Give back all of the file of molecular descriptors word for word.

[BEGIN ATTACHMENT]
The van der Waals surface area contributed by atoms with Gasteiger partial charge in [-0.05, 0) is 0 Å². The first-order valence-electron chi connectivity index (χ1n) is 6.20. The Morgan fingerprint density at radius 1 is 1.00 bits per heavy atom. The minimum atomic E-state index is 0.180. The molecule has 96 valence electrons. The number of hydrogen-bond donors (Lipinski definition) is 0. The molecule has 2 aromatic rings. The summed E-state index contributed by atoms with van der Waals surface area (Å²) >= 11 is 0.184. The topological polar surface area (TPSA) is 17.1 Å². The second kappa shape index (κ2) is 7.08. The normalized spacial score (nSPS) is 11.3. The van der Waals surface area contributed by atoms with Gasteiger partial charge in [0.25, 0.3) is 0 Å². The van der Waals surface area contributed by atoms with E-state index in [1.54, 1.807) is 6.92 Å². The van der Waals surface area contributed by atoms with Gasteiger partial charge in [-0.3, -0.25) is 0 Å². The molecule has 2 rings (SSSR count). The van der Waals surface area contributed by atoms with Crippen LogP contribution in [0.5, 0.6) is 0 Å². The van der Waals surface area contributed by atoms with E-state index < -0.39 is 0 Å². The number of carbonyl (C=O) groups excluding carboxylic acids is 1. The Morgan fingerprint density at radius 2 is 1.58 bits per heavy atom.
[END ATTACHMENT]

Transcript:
The van der Waals surface area contributed by atoms with Gasteiger partial charge in [-0.05, 0) is 0 Å². The first-order valence-electron chi connectivity index (χ1n) is 6.20. The Morgan fingerprint density at radius 1 is 1.00 bits per heavy atom. The minimum atomic E-state index is 0.180. The molecule has 96 valence electrons. The number of hydrogen-bond donors (Lipinski definition) is 0. The molecule has 2 aromatic rings. The summed E-state index contributed by atoms with van der Waals surface area (Å²) >= 11 is 0.184. The topological polar surface area (TPSA) is 17.1 Å². The second kappa shape index (κ2) is 7.08. The normalized spacial score (nSPS) is 11.3. The van der Waals surface area contributed by atoms with Gasteiger partial charge in [0.25, 0.3) is 0 Å². The van der Waals surface area contributed by atoms with E-state index in [1.54, 1.807) is 6.92 Å². The van der Waals surface area contributed by atoms with Gasteiger partial charge in [-0.3, -0.25) is 0 Å². The molecule has 2 rings (SSSR count). The van der Waals surface area contributed by atoms with Crippen LogP contribution in [0.5, 0.6) is 0 Å². The van der Waals surface area contributed by atoms with E-state index < -0.39 is 0 Å². The number of carbonyl (C=O) groups excluding carboxylic acids is 1. The Morgan fingerprint density at radius 2 is 1.58 bits per heavy atom.